Resources on Seasonality

Robert Chambers states that "As a dimension of poverty, seasonality is as glaringly obvious as it is still grossly neglected. Attempts to embed its recognition in professional mindsets, policy and practices have still a long way to go" (Chambers, 2012: xv; in the Forward of Devereux, Sabates-Wheeler and Longhurst, 2012). This quote comes from an edited volume on seasonality, which brings together a range of interrelated topics revolving around the topic. The book itself draws upon works presented at a conference, and is a sort of follow-on to a similar conference (1978) and book (1981) – highlighting the research gap that has emerged since an interest in seasonality in the 1980s and early 1990s. Drawing upon the 2012 book, below are some of the key resources identified by the authors, as a means to further research on seasonality and support the identification of research taking seasonality as a focal point of study (in chronological order):


Chambers, R., Longhurst, R. and Pacey, A. 1981. Seasonal Dimensions to Rural Poverty. Frances Pinter: London.

Longhurst, R. (Ed) 1986. Seasonality and Poverty. IDS Bulletin 17(3).

Sahn, D. 1989. Seasonal Variability in Third World Agriculture: The Consequences for Food Security. Johns Hopkins University Press: London.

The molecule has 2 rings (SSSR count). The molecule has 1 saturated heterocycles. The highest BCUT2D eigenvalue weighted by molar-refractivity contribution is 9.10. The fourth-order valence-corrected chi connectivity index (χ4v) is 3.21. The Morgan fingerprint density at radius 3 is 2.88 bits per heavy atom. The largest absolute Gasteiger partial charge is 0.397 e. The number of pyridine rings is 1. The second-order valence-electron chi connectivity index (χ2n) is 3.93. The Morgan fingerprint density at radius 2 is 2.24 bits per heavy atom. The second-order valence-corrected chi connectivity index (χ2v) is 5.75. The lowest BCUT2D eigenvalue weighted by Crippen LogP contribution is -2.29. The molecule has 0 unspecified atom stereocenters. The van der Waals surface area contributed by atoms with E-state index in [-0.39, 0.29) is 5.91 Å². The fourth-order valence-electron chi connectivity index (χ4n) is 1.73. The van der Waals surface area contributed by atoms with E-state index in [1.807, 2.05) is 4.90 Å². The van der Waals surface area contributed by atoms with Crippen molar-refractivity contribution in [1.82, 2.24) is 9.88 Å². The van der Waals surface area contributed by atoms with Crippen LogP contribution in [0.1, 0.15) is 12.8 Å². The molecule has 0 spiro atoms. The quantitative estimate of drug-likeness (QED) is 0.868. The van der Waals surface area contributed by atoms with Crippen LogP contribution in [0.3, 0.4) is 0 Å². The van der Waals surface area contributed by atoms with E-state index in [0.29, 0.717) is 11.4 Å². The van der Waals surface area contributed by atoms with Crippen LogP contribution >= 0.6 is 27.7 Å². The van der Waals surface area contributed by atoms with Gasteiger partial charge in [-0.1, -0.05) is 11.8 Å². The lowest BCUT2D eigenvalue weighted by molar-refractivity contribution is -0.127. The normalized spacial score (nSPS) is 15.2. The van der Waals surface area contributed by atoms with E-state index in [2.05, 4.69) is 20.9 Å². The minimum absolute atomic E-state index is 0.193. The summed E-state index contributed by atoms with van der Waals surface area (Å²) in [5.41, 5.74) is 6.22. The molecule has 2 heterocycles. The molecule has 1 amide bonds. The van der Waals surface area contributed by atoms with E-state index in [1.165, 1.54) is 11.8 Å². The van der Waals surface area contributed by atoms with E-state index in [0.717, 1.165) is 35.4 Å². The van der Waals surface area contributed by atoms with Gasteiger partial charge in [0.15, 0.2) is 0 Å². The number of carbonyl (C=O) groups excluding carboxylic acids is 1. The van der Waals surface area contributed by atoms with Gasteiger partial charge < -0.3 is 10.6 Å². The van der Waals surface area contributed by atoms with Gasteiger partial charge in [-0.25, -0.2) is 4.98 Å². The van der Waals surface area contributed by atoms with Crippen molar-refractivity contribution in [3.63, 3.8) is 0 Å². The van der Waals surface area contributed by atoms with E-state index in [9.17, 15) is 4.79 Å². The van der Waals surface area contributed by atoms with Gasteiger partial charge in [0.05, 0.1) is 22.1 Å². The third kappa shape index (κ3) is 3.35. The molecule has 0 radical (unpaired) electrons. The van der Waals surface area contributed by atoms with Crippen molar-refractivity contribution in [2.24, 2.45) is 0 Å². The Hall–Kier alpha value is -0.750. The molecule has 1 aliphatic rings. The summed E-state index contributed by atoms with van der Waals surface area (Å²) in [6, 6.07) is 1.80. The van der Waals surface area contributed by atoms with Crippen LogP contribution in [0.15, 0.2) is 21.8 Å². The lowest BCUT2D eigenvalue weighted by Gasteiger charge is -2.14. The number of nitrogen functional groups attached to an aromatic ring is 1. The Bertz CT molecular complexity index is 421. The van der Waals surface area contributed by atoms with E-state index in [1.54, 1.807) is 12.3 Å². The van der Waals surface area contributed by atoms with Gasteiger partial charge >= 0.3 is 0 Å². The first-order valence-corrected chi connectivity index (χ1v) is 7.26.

Chen, M. A. 1991. Coping with Seasonality and Drought. Sage: New Delhi.

Gill, G. 1991. Seasonality and Agriculture in the Developing World: A Problem of the Poor and Powerless. Cambridge University Press: Cambridge.

Ulijaszek, S. and Strickland, S. 1993. Seasonality and Human Ecology. Cambridge University Press: Cambridge.

Devereux, S. Vaitla, B. and Hauenstein-Swan, S. 2008. Seasons of Hunger. Pluto Press: London.

Devereux, S., Sabates-Wheeler, R. and Longhurst, R. 2012. Seasonality, Rural Livelihoods and Development. Earthscan: New York.


For those interested in more reading, I suggest the 2012 edited volume Seasonality, Rural Livelihoods and Development as a key resource from which many more references can be obtained.


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Post-doc: Gender & Fishing Livelihoods

Fish is a critical source of nutrition and livelihoods in low-income countries such as Bangladesh. WorldFish has played a key role in increasing the supply and availability of fish in low-income contexts through the Livestock & Fish CGIAR Research Program. This impact-oriented research will be the foundation for continuing innovation in fish breeding in the upcoming Fish Agri-foods CGIAR Research Program (FISH CRP). A major challenge for sustainable nutrition and livelihoods security is the development of robust strains of fish that meet the specific needs of poor women and men engaging in smallholder aquaculture. Currently, there are pressing gaps in knowledge regarding gendered preferences and outcomes. In particular, evidence is required as to whether, to what extent, and why the focus and results of fish genetic breeding programs have different outcomes for men and women. This includes the extent to which improved strains meet different needs that women and men may have, and in what way, such technologies may reinforce or shift gender roles, relations, and equity of outcomes. Addressing this gap is the primary focus of this Postdoctoral Fellow (PDF) position.